How Long Do Solar Panels Last in Florida?
Solar panels are a great addition to most homes. Solar offers Floridian’s savings by lowering the electricity bill. However, how long solar panels will last depends on the climate in your area, what you are using them for and how well you take care of them.
Going Solar in Florida: Factors that Influence Module Longevity
Florida is hot and humid. While solar panels produce the most electricity on long sunny days, the reason isn’t the heat; it’s because of the wavelengths of light that the sun emits. On long sunny days, the sun shines longer, which means more light can reach the solar panels. Humidity and heat don’t do electronics any favors, which makes it understandable that Floridians might be concerned about how long solar panels will last in their climate. Thankfully, most solar panels get tested to withstand extreme weather.
Solar Panel Testing
Solar Manufactures test their solar panels to withstand humidity, hail, wind, snow and extreme heat. Monocrystalline and Polycrystalline solar panels have to pass IEC 61215 standards. Three categories this standard tests panels for include electrical characteristics, mechanical load tests and climate tests. These tests also show how the panel performs under standard test conditions(STC). Some of the STC metrics that all solar panels get tested for include power rating, module efficiency and optimal voltage. You can see the results of these tests on the spec sheet for the solar panel you’re considering.
Solar Panel Durability: What Happens After 25 Years?
Solar panels are pretty durable. They’re constructed to withstand the elements for at least 25 years. However, what happens after your solar panels have reached their warranty? Do your solar panels all of a sudden stop working? The truth is that solar panels will last well past 25 years, however, how long after and at what level of performance varies. Some factors that play into the degradation rate of your modules after 25 years are the type of solar panel and the degradation rate that the manufacturer warrantied.
Monocrystalline Vs. Polycrystalline
Monocrystalline solar panels often use pure silicon, while polycrystalline uses fragmented silicon. The differences in this semiconductor provide differences in polycrystalline and monocrystalline solar cell efficiency. Monocrystalline solar panels typically have efficiency ratings between 15 – 19 percent, while polycrystalline panels range between 13-16 percent. Because monocrystalline panels have higher efficiency, to begin with, they have a better chance at a long life.
Importance of Temperature Coefficient in Florida
Monocrystalline-cell longevity increases comparatively in Florida because it typically performs better in the heat than polycrystalline. On average, monocrystalline has a temperature coefficient of -0.3% / C to -0.5% / C, meaning the panel efficiency temporarily lowers by 0.3% to 0.5% for each degree in Celcius it rises.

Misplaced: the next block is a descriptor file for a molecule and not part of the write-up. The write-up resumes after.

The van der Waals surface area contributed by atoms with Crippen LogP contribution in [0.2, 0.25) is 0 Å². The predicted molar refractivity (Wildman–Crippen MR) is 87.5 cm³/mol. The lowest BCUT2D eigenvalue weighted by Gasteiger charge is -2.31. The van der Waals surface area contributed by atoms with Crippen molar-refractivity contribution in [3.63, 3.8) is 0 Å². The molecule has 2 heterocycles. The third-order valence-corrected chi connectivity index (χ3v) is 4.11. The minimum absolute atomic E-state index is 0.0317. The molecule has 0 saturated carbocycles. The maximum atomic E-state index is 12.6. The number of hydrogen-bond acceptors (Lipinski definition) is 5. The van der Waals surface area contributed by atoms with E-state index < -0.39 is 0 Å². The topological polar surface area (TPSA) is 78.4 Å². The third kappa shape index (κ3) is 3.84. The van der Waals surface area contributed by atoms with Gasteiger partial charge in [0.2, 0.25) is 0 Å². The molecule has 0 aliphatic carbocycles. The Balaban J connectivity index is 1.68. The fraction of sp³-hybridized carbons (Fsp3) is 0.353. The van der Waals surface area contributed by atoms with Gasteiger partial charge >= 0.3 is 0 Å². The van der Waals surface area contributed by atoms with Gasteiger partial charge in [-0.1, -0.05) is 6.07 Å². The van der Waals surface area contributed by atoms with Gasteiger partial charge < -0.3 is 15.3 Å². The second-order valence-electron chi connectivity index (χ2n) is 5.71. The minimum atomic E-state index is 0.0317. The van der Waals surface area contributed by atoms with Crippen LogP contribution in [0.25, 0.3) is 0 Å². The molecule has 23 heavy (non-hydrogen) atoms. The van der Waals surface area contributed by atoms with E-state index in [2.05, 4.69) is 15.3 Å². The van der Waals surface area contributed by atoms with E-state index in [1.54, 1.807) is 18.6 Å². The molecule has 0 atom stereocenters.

Solar Panel Failure Rates
Solar panels will eventually become close to useless for the homeowner. Some claim that solar panels will last over 40 years. However, this depends on your intended use and the module degradation rate.
Impact of Intended Use on Solar Panels
If you’re using solar panels as the sole power source for your home, new solar panels may be necessary when the warranty expires. However, if you use solar panels as a backup energy source, they could potentially provide enough power for your needs for much longer. You can also extend your solar array’s life with annual solar panel cleaning and critter guards.
Degradation Rates and Solar Panel Longevity
An NREL study found that the average degradation rate of solar panels is 0.5 percent per year. Solar panel degradation typically ranges between 0.3 and 0.8 percent. This rate probably won’t stay consistent, but it gives a decent idea of how long your solar array will stay operational after the warranty expires.
Are Solar Panels Worth it in Florida?
The quick answer to this question is yes. Solar panels are a great investment for Florida homeowners. Not only because the panels can withstand Florida’s weather but because of Florida’s net metering program and tax write-offs.
Net Metering in Florida
The main electric utilities in Florida include Duke Energy and Florida Power and Light. Currently, these utilities pay net-metered customers for their excess solar generation. This compensation can offset the electricity the customer pulls off the grid when solar isn’t operational.
Florida Solar Write-offs
Floridians who own their solar array get a discount from the Federal Solar ITC. However, the state also provides 100 percent exemptions from Florida sales tax and property tax. These write-offs provide significant solar savings for Floridians.